Let’s play “who’s the boss: disease or me?”
There are things happening to me that terrify me. I lost the battle for my body – as my weight continues to climb – and I accepted this…
… but then, the battle for my hair began.
On Monday, September 3, 2018, I took my regularly scheduled morning shower… and… my hair started coming out. Handfuls.
I remember standing there, dumbstruck, staring at my long, beautiful hair in my hand. I remember holding my hand under the stream of water and watching those long strands go down the drain into nothingness. It was just… gone. In a daze, I got out of the shower and wrapped myself in a towel… staring blankly at my reflection in the mirror.
I walked out of the bathroom. Tim was awake.
“Tim… my hair is falling out.” I said, dully. And then I burst into tears. I was shaking from the fear and the agony I felt in my heart. I couldn’t stop crying, couldn’t accept what was happening to me.
My body I could handle… but my hair. Why my hair?? Why take that from me when I had already lost so much of myself. It was then, in that moment – as I stood there, hysterically sobbing – that I realized I wasn’t going to let the disease take my hair.
If anyone was going to take my hair, by God, it would be me.
I contacted Shirley, my hairdresser at Healing Wizdom Spa and Salon, and told her what had happened and that I needed a semi-emergency haircut. We couldn’t meet until Thursday the 6th, but by then I had come to terms with my decision:
“Now,” Shirley says as she sits me in her chair, “are you sure you want to do this?”
“Yes.” No tears. “I can’t go through that again. Shirley, when I stood there and watched my beautiful hair go down the drain, I just… I can’t see that again. I need to do this. I can’t let this disease control my life.”
Pause, considering my hair, “Well… if you want to do this, can I make a suggestion?”
“There’s a local place in town that accepts donated hair for children’s wigs, and it’s not Locks of Love. I can’t remember the name right now… but how would you feel about giving your hair to them? They’re nonprofit and it would help someone.”
“Yes! Absolutely, Yes!”
“I’ll have to take a little more than you wanted though…”
“That’s fine. Let’s do this.” Pause from Shirley as she looks at my hair. She then bands it into two piggy-tails of equal size right at the base of my neck. Pause again. Tears forming.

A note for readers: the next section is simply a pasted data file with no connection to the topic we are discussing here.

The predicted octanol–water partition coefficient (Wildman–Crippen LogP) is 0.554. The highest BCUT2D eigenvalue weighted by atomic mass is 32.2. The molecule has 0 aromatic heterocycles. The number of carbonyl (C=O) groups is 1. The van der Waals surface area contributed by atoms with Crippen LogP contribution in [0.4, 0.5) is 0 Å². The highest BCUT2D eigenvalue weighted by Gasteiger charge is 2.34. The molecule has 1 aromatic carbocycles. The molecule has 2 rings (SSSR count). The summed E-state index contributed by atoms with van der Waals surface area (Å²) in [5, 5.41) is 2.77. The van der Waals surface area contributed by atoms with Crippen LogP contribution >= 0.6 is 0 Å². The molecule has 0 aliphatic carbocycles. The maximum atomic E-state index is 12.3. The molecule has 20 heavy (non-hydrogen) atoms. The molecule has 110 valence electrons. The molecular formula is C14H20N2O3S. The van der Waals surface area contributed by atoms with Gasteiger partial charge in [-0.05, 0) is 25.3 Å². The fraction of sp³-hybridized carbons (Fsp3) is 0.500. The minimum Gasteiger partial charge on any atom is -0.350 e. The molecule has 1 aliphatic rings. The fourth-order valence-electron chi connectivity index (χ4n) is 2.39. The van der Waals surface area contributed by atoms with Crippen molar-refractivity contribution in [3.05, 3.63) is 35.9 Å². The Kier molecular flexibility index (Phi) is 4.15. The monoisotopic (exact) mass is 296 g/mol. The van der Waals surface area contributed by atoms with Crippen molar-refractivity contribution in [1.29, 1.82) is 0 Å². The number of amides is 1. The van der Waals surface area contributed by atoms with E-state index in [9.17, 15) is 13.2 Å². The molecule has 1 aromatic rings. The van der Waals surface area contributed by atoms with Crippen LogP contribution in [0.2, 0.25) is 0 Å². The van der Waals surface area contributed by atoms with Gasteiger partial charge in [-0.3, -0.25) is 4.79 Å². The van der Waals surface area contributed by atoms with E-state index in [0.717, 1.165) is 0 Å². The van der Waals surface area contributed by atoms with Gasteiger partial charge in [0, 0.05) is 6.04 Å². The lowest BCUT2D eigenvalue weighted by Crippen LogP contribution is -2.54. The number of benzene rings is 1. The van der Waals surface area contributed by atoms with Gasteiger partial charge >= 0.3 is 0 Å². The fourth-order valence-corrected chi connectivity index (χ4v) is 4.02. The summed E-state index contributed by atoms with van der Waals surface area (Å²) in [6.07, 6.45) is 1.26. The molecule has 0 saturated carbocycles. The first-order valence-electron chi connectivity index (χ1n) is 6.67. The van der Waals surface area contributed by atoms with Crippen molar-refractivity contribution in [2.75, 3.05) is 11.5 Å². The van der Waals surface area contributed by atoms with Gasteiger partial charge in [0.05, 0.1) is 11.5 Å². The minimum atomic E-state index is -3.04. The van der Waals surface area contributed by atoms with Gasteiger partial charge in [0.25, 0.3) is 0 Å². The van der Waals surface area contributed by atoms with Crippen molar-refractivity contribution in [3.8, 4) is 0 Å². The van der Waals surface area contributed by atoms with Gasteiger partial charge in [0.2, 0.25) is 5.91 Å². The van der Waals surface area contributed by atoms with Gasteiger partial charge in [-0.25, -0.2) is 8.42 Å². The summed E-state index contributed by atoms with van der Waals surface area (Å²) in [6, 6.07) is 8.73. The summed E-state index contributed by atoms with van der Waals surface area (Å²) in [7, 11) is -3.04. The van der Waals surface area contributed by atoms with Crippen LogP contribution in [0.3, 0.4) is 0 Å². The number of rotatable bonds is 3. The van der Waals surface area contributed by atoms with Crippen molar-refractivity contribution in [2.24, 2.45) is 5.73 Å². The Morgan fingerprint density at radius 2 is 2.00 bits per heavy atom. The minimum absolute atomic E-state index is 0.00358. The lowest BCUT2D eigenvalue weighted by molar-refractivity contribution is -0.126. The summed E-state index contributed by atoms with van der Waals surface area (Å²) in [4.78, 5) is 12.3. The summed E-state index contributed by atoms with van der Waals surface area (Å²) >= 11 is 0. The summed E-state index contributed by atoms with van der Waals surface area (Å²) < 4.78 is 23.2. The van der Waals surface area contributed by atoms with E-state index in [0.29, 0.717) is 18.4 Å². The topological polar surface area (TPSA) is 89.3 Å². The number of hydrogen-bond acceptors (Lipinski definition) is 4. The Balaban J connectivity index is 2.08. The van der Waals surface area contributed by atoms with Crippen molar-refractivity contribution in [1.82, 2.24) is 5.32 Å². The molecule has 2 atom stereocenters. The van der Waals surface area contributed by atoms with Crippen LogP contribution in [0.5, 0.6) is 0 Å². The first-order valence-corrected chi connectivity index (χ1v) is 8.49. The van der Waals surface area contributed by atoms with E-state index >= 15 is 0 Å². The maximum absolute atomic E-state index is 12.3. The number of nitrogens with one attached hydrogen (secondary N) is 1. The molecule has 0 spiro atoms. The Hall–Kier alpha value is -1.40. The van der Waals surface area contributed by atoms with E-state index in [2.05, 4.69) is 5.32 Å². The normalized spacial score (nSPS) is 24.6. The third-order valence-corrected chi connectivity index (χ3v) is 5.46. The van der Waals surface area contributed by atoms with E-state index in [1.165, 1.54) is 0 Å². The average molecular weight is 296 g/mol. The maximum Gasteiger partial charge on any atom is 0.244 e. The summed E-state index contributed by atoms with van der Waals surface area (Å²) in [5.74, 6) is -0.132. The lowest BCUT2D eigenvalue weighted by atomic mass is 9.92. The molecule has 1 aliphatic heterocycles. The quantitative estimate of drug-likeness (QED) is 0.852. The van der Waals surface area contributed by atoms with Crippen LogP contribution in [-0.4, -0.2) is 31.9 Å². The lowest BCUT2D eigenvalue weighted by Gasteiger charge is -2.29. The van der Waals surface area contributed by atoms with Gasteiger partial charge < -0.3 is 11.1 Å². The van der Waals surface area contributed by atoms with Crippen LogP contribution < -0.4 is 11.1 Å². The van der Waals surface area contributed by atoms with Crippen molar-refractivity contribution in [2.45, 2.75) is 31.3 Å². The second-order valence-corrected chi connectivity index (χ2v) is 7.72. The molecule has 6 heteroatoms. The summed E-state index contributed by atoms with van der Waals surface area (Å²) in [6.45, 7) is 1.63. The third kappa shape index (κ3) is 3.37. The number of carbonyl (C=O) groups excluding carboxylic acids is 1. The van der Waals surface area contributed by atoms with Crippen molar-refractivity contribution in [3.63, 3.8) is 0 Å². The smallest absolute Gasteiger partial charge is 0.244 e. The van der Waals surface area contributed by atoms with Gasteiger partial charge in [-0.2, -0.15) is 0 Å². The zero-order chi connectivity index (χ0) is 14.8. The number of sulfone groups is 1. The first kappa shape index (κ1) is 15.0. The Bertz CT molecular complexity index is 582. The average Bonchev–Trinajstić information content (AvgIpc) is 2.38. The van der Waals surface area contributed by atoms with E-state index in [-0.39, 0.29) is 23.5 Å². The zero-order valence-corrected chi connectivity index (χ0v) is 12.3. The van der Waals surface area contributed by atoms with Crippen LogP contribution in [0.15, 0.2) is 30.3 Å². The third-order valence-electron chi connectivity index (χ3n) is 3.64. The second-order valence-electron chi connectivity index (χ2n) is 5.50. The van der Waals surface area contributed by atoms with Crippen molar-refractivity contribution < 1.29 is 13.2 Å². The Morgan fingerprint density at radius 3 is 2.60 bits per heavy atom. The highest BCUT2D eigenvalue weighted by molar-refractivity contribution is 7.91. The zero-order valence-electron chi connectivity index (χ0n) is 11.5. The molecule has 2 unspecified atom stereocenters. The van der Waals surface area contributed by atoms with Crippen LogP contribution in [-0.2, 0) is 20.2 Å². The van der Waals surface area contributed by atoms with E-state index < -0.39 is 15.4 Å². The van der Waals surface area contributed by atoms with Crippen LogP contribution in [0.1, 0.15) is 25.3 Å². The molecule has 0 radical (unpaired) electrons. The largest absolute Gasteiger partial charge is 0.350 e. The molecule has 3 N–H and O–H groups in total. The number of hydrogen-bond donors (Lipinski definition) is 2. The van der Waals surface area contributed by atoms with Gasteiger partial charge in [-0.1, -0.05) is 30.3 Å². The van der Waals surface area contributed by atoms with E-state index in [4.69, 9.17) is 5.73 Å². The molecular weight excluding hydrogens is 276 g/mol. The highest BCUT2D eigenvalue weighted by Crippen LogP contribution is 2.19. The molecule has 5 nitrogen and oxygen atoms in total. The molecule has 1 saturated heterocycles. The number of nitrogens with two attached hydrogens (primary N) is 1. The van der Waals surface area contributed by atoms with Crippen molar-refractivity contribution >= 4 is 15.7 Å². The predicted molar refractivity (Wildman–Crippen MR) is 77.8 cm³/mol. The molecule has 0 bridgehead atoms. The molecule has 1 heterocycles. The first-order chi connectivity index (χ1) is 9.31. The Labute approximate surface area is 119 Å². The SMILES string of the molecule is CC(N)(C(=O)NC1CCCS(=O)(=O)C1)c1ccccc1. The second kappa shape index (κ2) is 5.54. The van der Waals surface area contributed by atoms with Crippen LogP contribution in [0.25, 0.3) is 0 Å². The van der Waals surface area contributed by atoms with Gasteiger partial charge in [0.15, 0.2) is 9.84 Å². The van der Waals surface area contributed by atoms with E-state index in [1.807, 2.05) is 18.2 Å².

“It’s not so bad,” I say to Shirley, “it’s only hair. It’ll grow back.” I smile at her.
Her tears start falling. “Of course, you’re going to be fine. You’ll get through this, and then I’m going to put streaks in your hair to celebrate.” Puts her arms around me in the chair and clutches me to her chest. “There’s a reason you came to me. A reason you ended up in my chair, and I am so thankful that I can help you through this. You’re going to be alright. You’ll get better. Those doctors you’re going to see in Stanford are the best, and they will help you. I thank God you’ll be with them.”
I feel tears gathering in my eyes, try to blink them back, “Shirley, it’s okay.. I’ll be okay. Please don’t worry for me, I’ll be fine. I promise.”
“Look at you, trying to comfort me when you’re the one who’s sick,” both start laughing, both are crying, “I’m going to add you to my prayers and to the prayers of my prayer group. We will pray for you.”
Tears streaming, “Thank you, Shirley. That means a lot to me.”
And how could I forget Shirley’s darling grand-daughter, who helped me through this session? Beautiful, sweet-tempered, and with a heart of gold, her smile saved my heart from breaking that day.
Looking at these pictures now, I am so unbelievably thankful to have such pure and beautiful souls in my life. As I continue on this journey, I need to remember that no matter how awful it seems, there’s hope. Hope for myself and others who are suffering from this disease that we will be ourselves once more.
Now, no more tears!
I look fabulous, thanks to Shirley.
I get to help someone feel better about how they look in the same way that Shirley helped me to feel better about how I look. And besides, as Shirley said, the donation place is going to love getting my “virgin hair.”
Who’s in charge? Who’s winning these battles? Honestly, it’s a no-brainer: cushing’s disease is winning, hands-down. But I will “never give up, never surrender.”